"All eyes on today's FOMC [Federal Open Market Committee] decision," said Tom DiGaloma, head of U.S. Treasury trading at Jefferies & Co.
After posting modest gains early on, the Dow Jones Industrial Average was down 11.9 points midmorning at 13,715.1.
The S&P 500 fell 0.8 points to 1,515.16, while the Nasdaq Composite climbed 4.88 points to 2,723.83.
On the New York Mercantile Exchange, crude-oil futures rose 86 cents to $88.72 a barrel, while gold futures gained 20 cents to $813.7 an ounce.
Economists are looking for a rate cut of at lease a quarter of a percentage point, if not half a point, when the Fed announces its decision later Tuesday at 2:15 p.m. Eastern time. Also important will be the Fed's wording, with the central bank expected to leave room for further easing. .
Shortly after the opening bell, the Commerce Department reported U.S. wholesalers worked down their inventories in October, with inventory totals falling to their lowest level yet in relation to sales. .
AT&T was up 5.4% after the telecommunications giant said it's increasing its dividend by 13% and buying back 400 million shares.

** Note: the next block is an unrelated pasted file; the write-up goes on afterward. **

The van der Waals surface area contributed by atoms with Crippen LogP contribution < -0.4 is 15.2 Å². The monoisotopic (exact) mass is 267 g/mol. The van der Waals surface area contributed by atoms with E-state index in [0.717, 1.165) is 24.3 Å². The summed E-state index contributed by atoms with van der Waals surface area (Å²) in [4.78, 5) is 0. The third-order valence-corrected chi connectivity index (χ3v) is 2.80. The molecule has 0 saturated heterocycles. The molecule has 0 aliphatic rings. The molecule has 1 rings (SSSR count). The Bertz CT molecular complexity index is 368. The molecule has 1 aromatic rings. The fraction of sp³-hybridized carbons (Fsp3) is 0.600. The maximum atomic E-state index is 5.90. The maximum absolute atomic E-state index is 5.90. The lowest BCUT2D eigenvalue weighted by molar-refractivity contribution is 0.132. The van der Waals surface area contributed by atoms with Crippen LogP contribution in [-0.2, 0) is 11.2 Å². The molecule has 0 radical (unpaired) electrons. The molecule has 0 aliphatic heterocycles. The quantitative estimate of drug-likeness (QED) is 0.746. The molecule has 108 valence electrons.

Blue-chip Boeing Co. said late Monday it was increasing its quarterly dividend payment by 14% to 40 cents a share.
Texas Instruments shares jumped in pre-open trade after the chipmaker lifted the low end of its earnings and revenue outlook, though it also shaved the top end of its revenue outlook. Strength in demand for chips to power notebooks offset weakness in wireless, the firm said.
Shares of H&R Block Inc. fell after the nation's largest tax preparer forecast a wider second-quarter loss as it winds down its troubled subprime-mortgage operations.
Washington Mutual shares fell 9.9% after the lender said it would exit the subprime lending business and cut 3,150 jobs. It also plans to slash its dividend and sell $2.5 billion in convertible preferred stocks.
European shares edged lower, paced by a decline in the property sector as investors fretted about tightening credit market conditions, even amid expectations of an imminent rate cut out of the United States. .
By Kate Gibson